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Lebanon, not Gaza, could trigger regional war as Israel-Hezbollah tension soars

Mediators believe a deal can't be reached on Hezbollah's withdrawal from the Lebanese border until an Israel-Hamas cease-fire.
A picture taken from northern Israel, along the border with southern Lebanon on March 4, 2024, shows smoke billowing following Israeli bombardment on the Lebanese village of Markaba. (Photo by Jalaa MAREY / AFP) (Photo by JALAA MAREY/AFP via Getty Images

TEL AVIV — As clashes between Hezbollah and Israel intensify despite US mediation efforts, an all-out war between the two sides is no longer a remote possibility. Striking a deal to avert one, however, appears to hinge on reaching a cease-fire in Gaza. 

The United States is making intense last-ditch efforts to negotiate a hostage deal between Israel and Hamas before the advent of the Muslim holy month of Ramadan on Sunday. Biden administration negotiators, led by CIA chief William Burns, had hoped for a mini-deal, which would see the release of 35–40 of the estimated 134 Israeli hostages held by Hamas in return for a six-week Israeli cease-fire in Gaza and would also likely suspend the low-intensity warfare between Israel and Hezbollah along the Israel-Lebanon border.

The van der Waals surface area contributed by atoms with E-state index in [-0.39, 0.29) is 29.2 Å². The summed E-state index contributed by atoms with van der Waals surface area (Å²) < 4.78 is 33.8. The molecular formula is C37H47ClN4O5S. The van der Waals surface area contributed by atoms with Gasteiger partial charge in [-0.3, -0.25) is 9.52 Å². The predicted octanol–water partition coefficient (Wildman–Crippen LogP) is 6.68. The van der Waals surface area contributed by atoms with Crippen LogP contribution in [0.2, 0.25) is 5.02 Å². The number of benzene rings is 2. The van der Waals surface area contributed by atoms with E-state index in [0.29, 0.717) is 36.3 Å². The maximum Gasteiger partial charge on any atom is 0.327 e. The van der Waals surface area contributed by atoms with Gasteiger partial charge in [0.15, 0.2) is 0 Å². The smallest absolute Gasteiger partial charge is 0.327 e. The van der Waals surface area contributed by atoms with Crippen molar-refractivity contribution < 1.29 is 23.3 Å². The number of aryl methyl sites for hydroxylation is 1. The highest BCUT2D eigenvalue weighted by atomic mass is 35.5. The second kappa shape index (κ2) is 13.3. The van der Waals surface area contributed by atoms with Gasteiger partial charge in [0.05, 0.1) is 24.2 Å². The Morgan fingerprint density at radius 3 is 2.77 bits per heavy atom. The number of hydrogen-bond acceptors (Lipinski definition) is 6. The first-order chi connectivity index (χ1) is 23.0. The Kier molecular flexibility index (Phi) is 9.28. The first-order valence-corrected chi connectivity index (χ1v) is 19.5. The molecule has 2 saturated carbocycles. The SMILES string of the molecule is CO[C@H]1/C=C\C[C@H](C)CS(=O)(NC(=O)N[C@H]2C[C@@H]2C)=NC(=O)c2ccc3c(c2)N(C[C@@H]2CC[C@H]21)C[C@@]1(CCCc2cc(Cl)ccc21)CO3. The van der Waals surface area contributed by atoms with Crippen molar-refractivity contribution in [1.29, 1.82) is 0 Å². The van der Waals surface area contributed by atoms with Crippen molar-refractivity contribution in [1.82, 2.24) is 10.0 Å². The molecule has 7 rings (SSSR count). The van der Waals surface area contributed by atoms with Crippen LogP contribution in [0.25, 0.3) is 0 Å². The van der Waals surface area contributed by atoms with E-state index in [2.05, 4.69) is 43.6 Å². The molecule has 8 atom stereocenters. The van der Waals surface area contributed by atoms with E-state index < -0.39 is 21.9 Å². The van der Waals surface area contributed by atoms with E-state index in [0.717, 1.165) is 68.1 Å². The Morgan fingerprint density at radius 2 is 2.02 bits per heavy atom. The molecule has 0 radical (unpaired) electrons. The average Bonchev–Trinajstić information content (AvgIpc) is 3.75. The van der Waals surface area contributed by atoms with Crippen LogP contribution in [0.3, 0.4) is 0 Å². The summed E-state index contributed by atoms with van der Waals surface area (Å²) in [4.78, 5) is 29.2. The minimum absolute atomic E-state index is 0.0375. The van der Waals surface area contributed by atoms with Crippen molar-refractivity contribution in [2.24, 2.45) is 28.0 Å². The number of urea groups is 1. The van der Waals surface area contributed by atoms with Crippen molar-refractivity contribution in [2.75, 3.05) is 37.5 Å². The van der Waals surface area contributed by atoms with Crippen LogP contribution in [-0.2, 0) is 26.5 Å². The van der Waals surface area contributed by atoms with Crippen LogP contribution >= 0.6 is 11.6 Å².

Given that no Israeli delegation was sent to Cairo this week for talks, however, the US effort appears to have failed, for now. The sides are left with only the hope of a relatively calm Ramadan despite attempts by Hamas and other Islamist extremists to stir up violence during this sensitive month of religious observance.

"Other than the potential for escalation over the Temple Mount, the trigger and potential for deterioration throughout the Middle East undoubtedly lies on the Israeli-Lebanese border, not in Gaza," a senior Israeli political source told Al-Monitor, speaking on the condition of anonymity.

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